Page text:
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Apply now for the 2022 Knauss Fellowship in Washington, D.C.

November 12th, 2021 by

Located in Washington, D.C., the Sea Grant Knauss Fellowship provides a unique educational and professional experience to graduate students who have an interest in ocean, coastal and Great Lakes resources, and in the national policy decisions affecting those resources.

This is a one-year fellowship open to any student, regardless of citizenship, who is enrolled towards a degree in a graduate or professional program on the day of the deadline. Please visit these links for information on applying to the Knauss fellowship.

Application deadline for the Knauss Fellowship is February 18, 2022.

Students enrolled at an Illinois or Indiana university or college should submit their applications through Illinois-Indiana Sea Grant via amcbride@purdue.edu. Students in surrounding states without a Sea Grant program should contact National Sea Grant at oar.sg.fellows@noaa.gov or (301)734-1085 for a referral. 

For more information about this fellowship, other opportunities and applications requirements, visit IISG’s Fellowship page or contact Angela Archer, IISG fellowship program leader, at amcbride@purdue.edu or (765)496-3722.


Illinois-Indiana Sea Grant is a part of University of Illinois Extension and Purdue Extension.

Apply now for the 2021 Knauss Fellowship in Washington, D.C.

October 28th, 2019 by

Located in Washington, D.C., the Sea Grant Knauss Fellowship provides a unique educational and professional experience to graduate students who have an interest in ocean, coastal and Great Lakes resources, and in the national policy decisions affecting those resources.

This is a one-year fellowship open to any student, regardless of citizenship, who is enrolled towards a degree in a graduate or professional program on the day of the deadline.

Application deadline for the Knauss Fellowship is February 21, 2020.

Students enrolled at an Indiana or Illinois university or college should submit their applications through Illinois-Indiana Sea Grant via amcbride@purdue.edu. Students in surrounding states without a Sea Grant program should contact National Sea Grant at oar.sg.fellows@noaa.gov or (301)734-1085 for a referral. 

For more information about this fellowship, other opportunities and applications requirements, visit IISG’s Fellowships page or contact Angela Archer, IISG fellowship program leader, at amcbride@purdue.edu or (765)496-3722. Read the full funding details at Grants.gov.


Illinois-Indiana Sea Grant is a part of University of Illinois Extension and Purdue Extension.

In the News: Emma Young focuses on dissertation deadline ahead of Knauss Fellowship

September 11th, 2019 by

Emma Young’s staring down a deadline these days as she wraps up her research and types away at her dissertation.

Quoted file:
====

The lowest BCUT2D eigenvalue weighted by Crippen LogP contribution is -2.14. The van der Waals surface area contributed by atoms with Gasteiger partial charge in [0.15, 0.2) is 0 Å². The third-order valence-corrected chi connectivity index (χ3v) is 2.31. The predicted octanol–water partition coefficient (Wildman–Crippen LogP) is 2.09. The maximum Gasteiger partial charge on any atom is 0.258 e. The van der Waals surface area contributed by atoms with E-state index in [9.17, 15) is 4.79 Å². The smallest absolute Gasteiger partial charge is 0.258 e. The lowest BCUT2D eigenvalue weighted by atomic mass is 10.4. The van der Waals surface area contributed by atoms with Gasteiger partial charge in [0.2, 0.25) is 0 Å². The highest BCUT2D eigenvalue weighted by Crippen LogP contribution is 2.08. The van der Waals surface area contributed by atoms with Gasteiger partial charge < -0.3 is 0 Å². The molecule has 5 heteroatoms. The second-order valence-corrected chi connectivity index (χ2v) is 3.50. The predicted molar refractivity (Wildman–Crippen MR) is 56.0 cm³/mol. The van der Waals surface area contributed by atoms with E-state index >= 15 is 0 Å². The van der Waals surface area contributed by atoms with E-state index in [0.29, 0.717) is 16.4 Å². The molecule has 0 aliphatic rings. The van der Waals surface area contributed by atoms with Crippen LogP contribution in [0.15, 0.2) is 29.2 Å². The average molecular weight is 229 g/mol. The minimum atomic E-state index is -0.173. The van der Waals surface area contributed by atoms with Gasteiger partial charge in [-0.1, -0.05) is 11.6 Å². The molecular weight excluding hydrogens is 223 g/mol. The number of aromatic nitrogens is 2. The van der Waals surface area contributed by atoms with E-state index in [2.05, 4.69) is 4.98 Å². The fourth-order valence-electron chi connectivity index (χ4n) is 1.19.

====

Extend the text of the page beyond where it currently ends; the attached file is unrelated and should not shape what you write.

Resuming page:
To be fair, it’s self-imposed. The biology doctoral candidate at the University of Missouri–St. Louis is aiming to be ready to defend her work exploring parasite dynamics in an assemblage of neotropical birds in Gamboa, Panama, before the end of the semester.

“It’s hard for me to imagine something stopping me,” Young said confidently.

She already has plans for the new year, and the last thing she wants is the dissertation still hanging over her.

Young will be relocating to Washington, D.C., where, come February, she’ll begin work as an executive fellow through the National Oceanic and Atmospheric Administration and Sea Grant John A. Knauss Marine Policy Fellowship Program.

The program provides educational and professional experience for graduate students who have an interest in ocean, coastal and Great Lakes resources and in the national policy decisions affecting them through a one-year paid fellowship with a host in either the legislative or executive branch.

Young, who was nominated by Illinois-Indiana Sea Grant, is the first to admit those parameters make her an unusual fit among the 69 finalists selected for the 2020 class.

“There isn’t really a big aquatic component to my research,” Young said. “I felt like this odd duck coming into this policy program. A lot of people I know who have had this fellowship, you see pictures of them standing on boats holding fish or they’re wearing waders out in wetlands, stuff like that.”

But any concerns she might have had about being out of her habitat were put to rest after conversations with people she knows who have gone through the program. All the fellows are likely to be navigating new terrain from their graduate research – and on land.

“A lot of what I’m going to be doing is taking a large breadth of scientific topics and distilling it down for legislators or for members of the public or some combination thereof,” Young said. “I love doing that. That’s my favorite thing.”

Read the full story on the University of Missouri-St. Louis website.

 

Writer: Steve Walentik, UMSL Daily

Sea Grant Announces 2020 Finalists for the John A. Knauss Marine Policy Fellowship Program

July 25th, 2019 by

The National Oceanic and Atmospheric Administration (NOAA) and the National Sea Grant Office are pleased to announce the finalists for the 2020 class of the John A. Knauss Marine Policy Fellowship program. Since 1979, the National Sea Grant College Program has provided one-year fellowships working in federal government offices in Washington, D.C. to over 1,300 early-career professionals. The 69 finalists, including two sponsored by Illinois-Indiana Sea Grant, in the 2020 class represent 27 of the 34 Sea Grant programs.